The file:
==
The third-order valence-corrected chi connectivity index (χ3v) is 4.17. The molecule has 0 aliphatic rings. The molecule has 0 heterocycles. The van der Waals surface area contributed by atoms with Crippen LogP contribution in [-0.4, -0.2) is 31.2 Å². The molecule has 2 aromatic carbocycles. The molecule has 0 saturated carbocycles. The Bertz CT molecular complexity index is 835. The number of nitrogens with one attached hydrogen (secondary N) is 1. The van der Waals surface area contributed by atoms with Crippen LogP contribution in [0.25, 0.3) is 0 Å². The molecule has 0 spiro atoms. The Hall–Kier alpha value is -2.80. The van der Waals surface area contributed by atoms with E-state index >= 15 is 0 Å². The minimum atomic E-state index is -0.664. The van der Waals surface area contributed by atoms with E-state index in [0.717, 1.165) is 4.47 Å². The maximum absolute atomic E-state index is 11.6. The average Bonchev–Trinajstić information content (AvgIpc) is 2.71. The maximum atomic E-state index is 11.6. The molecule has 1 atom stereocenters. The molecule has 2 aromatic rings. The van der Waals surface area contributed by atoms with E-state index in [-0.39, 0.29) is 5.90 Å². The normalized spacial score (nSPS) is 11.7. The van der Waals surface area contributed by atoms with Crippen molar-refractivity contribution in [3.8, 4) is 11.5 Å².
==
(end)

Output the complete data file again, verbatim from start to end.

The third-order valence-corrected chi connectivity index (χ3v) is 4.17. The molecule has 0 aliphatic rings. The molecule has 0 heterocycles. The van der Waals surface area contributed by atoms with Crippen LogP contribution in [-0.4, -0.2) is 31.2 Å². The molecule has 2 aromatic carbocycles. The molecule has 0 saturated carbocycles. The Bertz CT molecular complexity index is 835. The number of nitrogens with one attached hydrogen (secondary N) is 1. The van der Waals surface area contributed by atoms with Crippen LogP contribution in [0.25, 0.3) is 0 Å². The molecule has 0 spiro atoms. The Hall–Kier alpha value is -2.80. The van der Waals surface area contributed by atoms with E-state index >= 15 is 0 Å². The minimum atomic E-state index is -0.664. The van der Waals surface area contributed by atoms with E-state index in [0.717, 1.165) is 4.47 Å². The maximum absolute atomic E-state index is 11.6. The average Bonchev–Trinajstić information content (AvgIpc) is 2.71. The maximum atomic E-state index is 11.6. The molecule has 1 atom stereocenters. The molecule has 2 aromatic rings. The van der Waals surface area contributed by atoms with E-state index in [-0.39, 0.29) is 5.90 Å². The normalized spacial score (nSPS) is 11.7. The van der Waals surface area contributed by atoms with Crippen molar-refractivity contribution in [3.8, 4) is 11.5 Å².